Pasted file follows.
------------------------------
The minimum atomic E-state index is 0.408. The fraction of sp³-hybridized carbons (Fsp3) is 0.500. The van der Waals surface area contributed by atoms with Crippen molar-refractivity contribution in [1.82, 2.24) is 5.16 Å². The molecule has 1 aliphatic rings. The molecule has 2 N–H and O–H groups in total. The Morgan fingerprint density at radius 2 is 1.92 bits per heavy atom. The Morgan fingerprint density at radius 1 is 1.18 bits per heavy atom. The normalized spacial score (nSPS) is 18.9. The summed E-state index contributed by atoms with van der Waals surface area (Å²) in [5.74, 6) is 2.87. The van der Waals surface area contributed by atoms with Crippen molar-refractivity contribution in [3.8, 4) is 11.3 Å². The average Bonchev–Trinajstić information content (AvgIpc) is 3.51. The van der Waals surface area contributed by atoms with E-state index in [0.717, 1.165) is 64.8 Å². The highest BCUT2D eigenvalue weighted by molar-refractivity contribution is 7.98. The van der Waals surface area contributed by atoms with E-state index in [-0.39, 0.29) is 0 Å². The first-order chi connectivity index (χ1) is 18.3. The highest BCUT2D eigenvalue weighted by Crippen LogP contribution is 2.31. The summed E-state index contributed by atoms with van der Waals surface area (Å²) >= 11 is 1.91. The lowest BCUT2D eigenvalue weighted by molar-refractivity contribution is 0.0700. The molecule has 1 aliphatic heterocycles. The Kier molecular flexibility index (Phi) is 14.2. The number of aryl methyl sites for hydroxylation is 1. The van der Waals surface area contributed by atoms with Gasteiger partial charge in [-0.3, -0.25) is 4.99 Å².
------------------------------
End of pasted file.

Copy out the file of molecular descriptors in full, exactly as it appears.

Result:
The minimum atomic E-state index is 0.408. The fraction of sp³-hybridized carbons (Fsp3) is 0.500. The van der Waals surface area contributed by atoms with Crippen molar-refractivity contribution in [1.82, 2.24) is 5.16 Å². The molecule has 1 aliphatic rings. The molecule has 2 N–H and O–H groups in total. The Morgan fingerprint density at radius 2 is 1.92 bits per heavy atom. The Morgan fingerprint density at radius 1 is 1.18 bits per heavy atom. The normalized spacial score (nSPS) is 18.9. The summed E-state index contributed by atoms with van der Waals surface area (Å²) in [5.74, 6) is 2.87. The van der Waals surface area contributed by atoms with Crippen molar-refractivity contribution in [3.8, 4) is 11.3 Å². The average Bonchev–Trinajstić information content (AvgIpc) is 3.51. The van der Waals surface area contributed by atoms with E-state index in [0.717, 1.165) is 64.8 Å². The highest BCUT2D eigenvalue weighted by molar-refractivity contribution is 7.98. The van der Waals surface area contributed by atoms with E-state index in [-0.39, 0.29) is 0 Å². The first-order chi connectivity index (χ1) is 18.3. The highest BCUT2D eigenvalue weighted by Crippen LogP contribution is 2.31. The summed E-state index contributed by atoms with van der Waals surface area (Å²) >= 11 is 1.91. The lowest BCUT2D eigenvalue weighted by molar-refractivity contribution is 0.0700. The molecule has 1 aliphatic heterocycles. The Kier molecular flexibility index (Phi) is 14.2. The number of aryl methyl sites for hydroxylation is 1. The van der Waals surface area contributed by atoms with Gasteiger partial charge in [-0.3, -0.25) is 4.99 Å².